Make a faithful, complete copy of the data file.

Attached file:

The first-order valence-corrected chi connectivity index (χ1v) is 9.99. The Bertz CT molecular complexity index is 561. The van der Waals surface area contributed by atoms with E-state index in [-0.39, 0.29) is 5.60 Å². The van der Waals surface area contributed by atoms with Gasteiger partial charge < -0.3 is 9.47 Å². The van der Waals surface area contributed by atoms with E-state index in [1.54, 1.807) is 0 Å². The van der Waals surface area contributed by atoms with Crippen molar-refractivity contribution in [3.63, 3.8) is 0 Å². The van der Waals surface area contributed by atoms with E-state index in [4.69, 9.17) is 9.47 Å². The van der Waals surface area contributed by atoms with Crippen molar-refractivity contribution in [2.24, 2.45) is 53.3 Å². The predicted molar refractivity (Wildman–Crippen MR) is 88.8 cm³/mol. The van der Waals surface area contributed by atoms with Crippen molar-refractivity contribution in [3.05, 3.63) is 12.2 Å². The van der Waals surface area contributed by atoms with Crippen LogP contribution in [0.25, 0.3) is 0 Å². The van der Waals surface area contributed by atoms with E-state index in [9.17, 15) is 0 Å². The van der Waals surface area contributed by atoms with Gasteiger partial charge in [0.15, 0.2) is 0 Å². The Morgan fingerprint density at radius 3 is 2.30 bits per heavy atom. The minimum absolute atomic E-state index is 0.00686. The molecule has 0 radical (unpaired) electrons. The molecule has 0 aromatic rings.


The first-order valence-corrected chi connectivity index (χ1v) is 9.99. The Bertz CT molecular complexity index is 561. The van der Waals surface area contributed by atoms with E-state index in [-0.39, 0.29) is 5.60 Å². The van der Waals surface area contributed by atoms with Gasteiger partial charge < -0.3 is 9.47 Å². The van der Waals surface area contributed by atoms with E-state index in [1.54, 1.807) is 0 Å². The van der Waals surface area contributed by atoms with Crippen molar-refractivity contribution in [3.63, 3.8) is 0 Å². The van der Waals surface area contributed by atoms with E-state index in [4.69, 9.17) is 9.47 Å². The van der Waals surface area contributed by atoms with Crippen molar-refractivity contribution in [2.24, 2.45) is 53.3 Å². The predicted molar refractivity (Wildman–Crippen MR) is 88.8 cm³/mol. The van der Waals surface area contributed by atoms with Crippen molar-refractivity contribution in [3.05, 3.63) is 12.2 Å². The van der Waals surface area contributed by atoms with Crippen LogP contribution in [0.25, 0.3) is 0 Å². The van der Waals surface area contributed by atoms with E-state index in [9.17, 15) is 0 Å². The van der Waals surface area contributed by atoms with Gasteiger partial charge in [0.15, 0.2) is 0 Å². The Morgan fingerprint density at radius 3 is 2.30 bits per heavy atom. The minimum absolute atomic E-state index is 0.00686. The molecule has 0 radical (unpaired) electrons. The molecule has 0 aromatic rings.